It’s been a year now since my dad passed away. His health had been bad for years (about fifteen by my reckoning), so it’s not like we didn’t know it was coming, but still, dealing with the death of a parent is the absolute worst. Since June of that summer, his condition had gotten bad. Like, real bad. My mother doesn’t remember saying this, but in September she told me he wouldn’t make it to Christmas. So I made arrangements to see him before then. This is that story.

A year ago today, my father died.

A little less than two weeks before that, I was on a plane, heading to my favorite academic conference, which was happening in Chicago, in late October, which is the only time Chicago is ever remotely acceptable. So I flew into Chicago, and I got to see all my academic friends who I only see once or twice a year at conferences, and I got to see my best friend from college, who lives in Chicago, who I only see maybe once a year, and I got to see my best friend since 1992, who also lives in Chicago, who I only see once or twice a year, and the weekend was amazing and I was overflowing with joy.

Chicago is a short six hour train ride from my parents’ house (my childhood home), so after my amazing weekend, I hopped the Amtrak down to Southern Illinois to surprise my mom and dad. And I got to see my parents and my sister and my nieces and it was lovely. And Shawn flew in from Austin and he got to see everyone and we had a great couple of days. And then Shawn and I drove up to St Louis, saw his family for a quick day, then flew back home to Austin. And those three days were amazing and I was so happy.

Back in Austin it was Halloween weekend, and it was Shawn’s birthday, so we went to the house party that we’ve been going to every year on Halloween since like 2004, and I got to see all my friends that I don’t see very often because I was teaching in San Diego and commuting (kinda) between California and Texas, but everyone was there, and everyone was having fun, and it was wonderful I had a hell of a good time. That was on Friday.

Then on Sunday, two of our dear friends got married, their wedding was out on a beautiful ranch in the Texas Hill Country, and it was a Quaker-style lesbian wedding which is about the most endearing thing you will ever witness in life. And our friend-family was there– friends who we used to see every day, friends who have become family over the years, friends who– like family– moved away or had kids so we only get to see them rarely anymore, maybe once a year if we’re lucky. But they were there, and we were there, and it was amazing, and I was so overfilled with happiness.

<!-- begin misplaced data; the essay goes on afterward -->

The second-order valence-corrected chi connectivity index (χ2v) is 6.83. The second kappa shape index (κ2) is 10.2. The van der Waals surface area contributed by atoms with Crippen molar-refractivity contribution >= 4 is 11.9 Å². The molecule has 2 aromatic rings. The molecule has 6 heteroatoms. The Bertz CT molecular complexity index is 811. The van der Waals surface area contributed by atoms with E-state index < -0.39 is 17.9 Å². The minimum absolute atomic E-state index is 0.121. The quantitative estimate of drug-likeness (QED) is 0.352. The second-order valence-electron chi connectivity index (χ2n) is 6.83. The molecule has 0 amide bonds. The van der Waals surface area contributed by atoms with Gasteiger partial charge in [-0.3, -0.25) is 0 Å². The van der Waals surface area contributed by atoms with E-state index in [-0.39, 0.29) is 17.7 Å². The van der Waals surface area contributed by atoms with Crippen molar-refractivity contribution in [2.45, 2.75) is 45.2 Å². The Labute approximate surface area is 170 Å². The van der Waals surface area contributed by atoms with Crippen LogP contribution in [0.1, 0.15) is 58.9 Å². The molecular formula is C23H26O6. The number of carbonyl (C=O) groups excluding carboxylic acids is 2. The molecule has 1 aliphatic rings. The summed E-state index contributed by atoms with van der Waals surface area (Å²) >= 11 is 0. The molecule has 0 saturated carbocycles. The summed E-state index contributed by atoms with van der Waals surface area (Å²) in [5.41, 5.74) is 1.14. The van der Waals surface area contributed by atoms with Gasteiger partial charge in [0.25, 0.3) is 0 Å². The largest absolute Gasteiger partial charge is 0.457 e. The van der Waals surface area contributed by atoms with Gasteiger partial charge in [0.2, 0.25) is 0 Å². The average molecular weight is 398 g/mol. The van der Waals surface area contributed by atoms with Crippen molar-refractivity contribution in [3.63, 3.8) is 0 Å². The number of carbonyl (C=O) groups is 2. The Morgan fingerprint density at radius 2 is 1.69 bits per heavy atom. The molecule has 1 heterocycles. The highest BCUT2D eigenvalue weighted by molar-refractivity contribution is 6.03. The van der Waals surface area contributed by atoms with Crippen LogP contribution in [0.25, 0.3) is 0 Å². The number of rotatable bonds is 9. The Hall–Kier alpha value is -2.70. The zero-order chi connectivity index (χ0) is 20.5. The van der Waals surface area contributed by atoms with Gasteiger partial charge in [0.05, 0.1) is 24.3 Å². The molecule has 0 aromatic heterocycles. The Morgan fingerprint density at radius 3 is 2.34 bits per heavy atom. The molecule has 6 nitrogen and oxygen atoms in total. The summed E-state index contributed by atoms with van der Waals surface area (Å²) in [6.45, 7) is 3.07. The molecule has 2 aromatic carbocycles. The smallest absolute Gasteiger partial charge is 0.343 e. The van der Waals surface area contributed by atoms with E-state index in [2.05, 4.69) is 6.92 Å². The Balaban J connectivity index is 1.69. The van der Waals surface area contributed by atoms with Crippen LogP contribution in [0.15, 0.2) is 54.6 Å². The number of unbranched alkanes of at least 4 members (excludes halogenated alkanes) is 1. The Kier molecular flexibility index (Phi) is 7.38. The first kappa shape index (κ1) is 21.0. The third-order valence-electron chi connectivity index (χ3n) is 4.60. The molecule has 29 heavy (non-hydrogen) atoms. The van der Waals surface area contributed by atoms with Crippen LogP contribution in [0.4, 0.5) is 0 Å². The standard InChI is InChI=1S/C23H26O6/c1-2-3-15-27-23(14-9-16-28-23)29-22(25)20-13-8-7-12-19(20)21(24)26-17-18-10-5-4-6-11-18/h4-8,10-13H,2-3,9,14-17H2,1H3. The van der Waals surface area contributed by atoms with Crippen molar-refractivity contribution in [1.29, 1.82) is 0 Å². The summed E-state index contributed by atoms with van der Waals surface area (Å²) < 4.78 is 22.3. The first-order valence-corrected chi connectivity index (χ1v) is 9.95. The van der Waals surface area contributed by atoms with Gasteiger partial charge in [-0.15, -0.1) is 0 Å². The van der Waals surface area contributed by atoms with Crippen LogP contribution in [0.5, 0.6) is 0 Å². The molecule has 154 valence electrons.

And then it was Monday, November 3rd, 2014, and I got on a plane to fly back to San Diego. And on the transfer in Phoenix, I turned my phone on to take a selfie (of course), and I snapped the picture, and the phone rang, and it was my sister.

Dad died.

And that was it.

I scrambled off the plane; up to the gate agent to explain my situation– Get me to St Louis or Paducah as fast as you possibly can. And while I was waiting for the agent to find me a new ticket (Southwest is great, btw), I called Shawn to tell him. And I quoted Roseanne“Dad’s not with us anymore. Dad’s passed away. Dad’s dead. He’s dead.”— because I didn’t know what else to do.

There was no way to get me close to home, but they could get me back to Texas, where Shawn could retrieve me, and we could drive back to Illinois, together. So I flew in to Dallas; took a taxi to the first hotel room I found, fell down on the bed, and cried. Shawn got there eventually, crawled into bed with me, and held me while I cried some more. Then we drove back to Southern Illinois and I buried my father. It was not a smooth or easy funeral/wake/etc. It was two weeks of absolute hell, but that’s a different story. This is the story of the joy that came before. And so, this is the eulogy for my father, that I finally finished, and which Shawn read, one year ago.